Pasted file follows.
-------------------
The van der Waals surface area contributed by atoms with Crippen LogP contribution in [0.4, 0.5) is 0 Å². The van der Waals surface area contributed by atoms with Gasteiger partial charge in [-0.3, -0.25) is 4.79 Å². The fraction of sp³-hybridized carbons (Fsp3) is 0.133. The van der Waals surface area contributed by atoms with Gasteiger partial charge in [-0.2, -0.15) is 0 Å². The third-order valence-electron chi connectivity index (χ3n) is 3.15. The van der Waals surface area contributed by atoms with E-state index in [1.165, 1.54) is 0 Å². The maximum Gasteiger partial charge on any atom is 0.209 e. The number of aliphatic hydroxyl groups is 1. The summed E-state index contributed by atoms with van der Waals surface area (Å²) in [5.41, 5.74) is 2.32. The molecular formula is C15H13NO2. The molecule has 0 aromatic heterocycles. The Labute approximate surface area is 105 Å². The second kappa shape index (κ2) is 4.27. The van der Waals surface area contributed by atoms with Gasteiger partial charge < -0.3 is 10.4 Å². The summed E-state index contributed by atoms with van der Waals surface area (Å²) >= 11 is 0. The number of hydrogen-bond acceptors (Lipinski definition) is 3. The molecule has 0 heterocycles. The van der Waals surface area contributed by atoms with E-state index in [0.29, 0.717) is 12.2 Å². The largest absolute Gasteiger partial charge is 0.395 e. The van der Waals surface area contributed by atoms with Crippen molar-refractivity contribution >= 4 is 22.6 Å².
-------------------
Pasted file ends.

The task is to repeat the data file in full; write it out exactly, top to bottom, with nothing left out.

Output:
The van der Waals surface area contributed by atoms with Crippen LogP contribution in [0.4, 0.5) is 0 Å². The van der Waals surface area contributed by atoms with Gasteiger partial charge in [-0.3, -0.25) is 4.79 Å². The fraction of sp³-hybridized carbons (Fsp3) is 0.133. The van der Waals surface area contributed by atoms with Gasteiger partial charge in [-0.2, -0.15) is 0 Å². The third-order valence-electron chi connectivity index (χ3n) is 3.15. The van der Waals surface area contributed by atoms with E-state index in [1.165, 1.54) is 0 Å². The maximum Gasteiger partial charge on any atom is 0.209 e. The number of aliphatic hydroxyl groups is 1. The summed E-state index contributed by atoms with van der Waals surface area (Å²) in [5.41, 5.74) is 2.32. The molecular formula is C15H13NO2. The molecule has 0 aromatic heterocycles. The Labute approximate surface area is 105 Å². The second kappa shape index (κ2) is 4.27. The van der Waals surface area contributed by atoms with Gasteiger partial charge < -0.3 is 10.4 Å². The summed E-state index contributed by atoms with van der Waals surface area (Å²) >= 11 is 0. The number of hydrogen-bond acceptors (Lipinski definition) is 3. The molecule has 0 heterocycles. The van der Waals surface area contributed by atoms with E-state index in [0.29, 0.717) is 12.2 Å². The largest absolute Gasteiger partial charge is 0.395 e. The van der Waals surface area contributed by atoms with Crippen molar-refractivity contribution >= 4 is 22.6 Å².